Insubordination: Man’s original sin, employees’ worst offense

WHAT MATTERS MOST - Atty. Josephus B. Jimenez - The Freeman

The fall of every employee from the grace usually bestowed by employers at the start of the employment relationship usually takes place when he begins to disobey the instructions of his employer and superiors. In fact, disobedience was also the original sin of man. When Adam disobeyed God, he did so knowingly, willfully, intentionally and with full consent of his will. He cannot justify his offense by alleging that he was merely tempted by a woman. He had to own his fault and accept the full consequences of his act. He had his own free will and his action was the result of his own will.

Under Article 297, formerly 282 of the Labor Code, the employer is justified to terminate the employment of any employee, who willfully disobeys a lawful and reasonable order given to him by his superiors in relation to his job. His job includes the tasks, the duties and responsibilities listed in his job and position description, plus those that are added through job enrichment and mergers of positions, as well as those contingent to daily or regularly added tasks as may be given to him from time to time, as long as such added responsibilities are germane to his main duties and obligations. The employer has the prerogative to assign work, to transfer employees from one assignment to another and even to abolish certain positions and merge two or more jobs. These are inherent in his ownership of the business and parts of his property rights.

When an employee accepts a job, he submits himself to the authority of the employer. He gives up a major portion of his freedom and autonomy, like the control of his daily schedules, the use of his knowledge, skills, talents and expertise, as well as his behavior in the workplace. He cannot just do as he pleases as there are rules and protocols to follow. There are volumes of outputs that must be delivered, there are standards of quality that must be adhered to, and there are deadlines that have to be met. There are company manuals and standard operating procedures to be followed and there are goals and objectives to be fulfilled. The contract of employer-employee relationship does not only provide for salaries and benefits. It entails grave and tremendous obligations and responsibilities.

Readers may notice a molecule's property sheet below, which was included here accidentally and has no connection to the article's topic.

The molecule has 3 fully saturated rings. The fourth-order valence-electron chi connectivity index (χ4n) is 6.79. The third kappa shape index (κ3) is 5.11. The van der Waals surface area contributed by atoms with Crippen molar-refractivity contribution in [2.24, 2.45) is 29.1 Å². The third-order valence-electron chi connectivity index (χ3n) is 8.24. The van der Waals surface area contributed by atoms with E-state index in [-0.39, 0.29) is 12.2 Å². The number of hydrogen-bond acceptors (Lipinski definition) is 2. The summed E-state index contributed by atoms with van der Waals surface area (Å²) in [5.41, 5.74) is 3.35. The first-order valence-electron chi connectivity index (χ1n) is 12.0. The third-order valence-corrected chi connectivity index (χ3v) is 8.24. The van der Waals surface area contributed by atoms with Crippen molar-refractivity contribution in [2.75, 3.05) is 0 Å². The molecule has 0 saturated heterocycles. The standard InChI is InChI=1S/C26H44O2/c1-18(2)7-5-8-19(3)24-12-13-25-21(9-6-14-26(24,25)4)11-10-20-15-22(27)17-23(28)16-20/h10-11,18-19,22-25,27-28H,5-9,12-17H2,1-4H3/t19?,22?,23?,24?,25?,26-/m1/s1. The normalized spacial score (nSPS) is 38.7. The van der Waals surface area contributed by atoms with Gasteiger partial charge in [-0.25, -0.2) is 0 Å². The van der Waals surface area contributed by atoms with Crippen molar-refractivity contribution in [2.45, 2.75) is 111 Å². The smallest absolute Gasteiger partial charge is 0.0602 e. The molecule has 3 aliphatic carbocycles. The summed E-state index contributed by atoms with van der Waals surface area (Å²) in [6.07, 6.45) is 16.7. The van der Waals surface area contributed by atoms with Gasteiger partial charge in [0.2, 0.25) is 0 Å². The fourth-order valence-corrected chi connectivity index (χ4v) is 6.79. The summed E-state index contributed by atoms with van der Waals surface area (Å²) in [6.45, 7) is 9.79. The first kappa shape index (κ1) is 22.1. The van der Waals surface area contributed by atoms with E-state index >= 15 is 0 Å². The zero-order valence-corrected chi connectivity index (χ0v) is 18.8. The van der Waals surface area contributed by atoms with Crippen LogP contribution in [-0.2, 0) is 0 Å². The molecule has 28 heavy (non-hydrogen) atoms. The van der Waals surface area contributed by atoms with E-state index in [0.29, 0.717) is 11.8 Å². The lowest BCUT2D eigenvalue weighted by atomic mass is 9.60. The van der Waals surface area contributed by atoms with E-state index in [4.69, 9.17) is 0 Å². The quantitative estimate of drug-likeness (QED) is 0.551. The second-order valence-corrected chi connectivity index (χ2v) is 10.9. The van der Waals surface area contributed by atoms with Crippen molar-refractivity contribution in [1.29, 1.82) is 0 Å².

In the case of ADLR (hidden to protect his honor) versus ABS-CBN (GR242875, August 28, 2020), this video editor of ABS reported to work while drunk and then touched the buttocks of a female co-employee. He was dismissed after due process and the dismissal was upheld as valid. In San Miguel Corporation versus RG (GR 200815, August 24, 2020), a long-time senior employee of SMC was dismissed based on an affidavit submitted by a supplier of outsourced services, that she demanded 25 percent commission or kickback. Her dismissal was held as a valid exercise of authority and management prerogative. In Nippon Express versus MJD (GR217970, June 17, 2020), the subordinate's indiscretion in bypassing her immediate superior caused a major labor dispute that led to millions of backwages paid to such superior.

In Mark Samillano versus Valdez Security (GR 239396, June 23, 2020), a security guard disobeyed his superiors who ordered his transfer to a new assignment. He lost his case of illegal dismissal. The worst was in the case of AP versus Sitel (GR 240484, March 9, 2020), when a newly promoted supervisor refused to coordinate with his counterparts in other units.  When he was reminded to obey, he claimed that he was pressured and he tendered his resignation. The Supreme Court dismissed his complaint for illegal dismissal. A college professor, who was also the faculty union president, was dismissed by the university for uttering profanity to a minor female student. This was in Adamson Union versus Adamson (GR 227070, March 9, 2020).

Thus, it is becoming a pattern that the downfall of many employees always springs from their willful disobedience of their employers' just and reasonable rules. Insubordination, the original sin of man, is still man's most notorious path towards perdition and misfortune.


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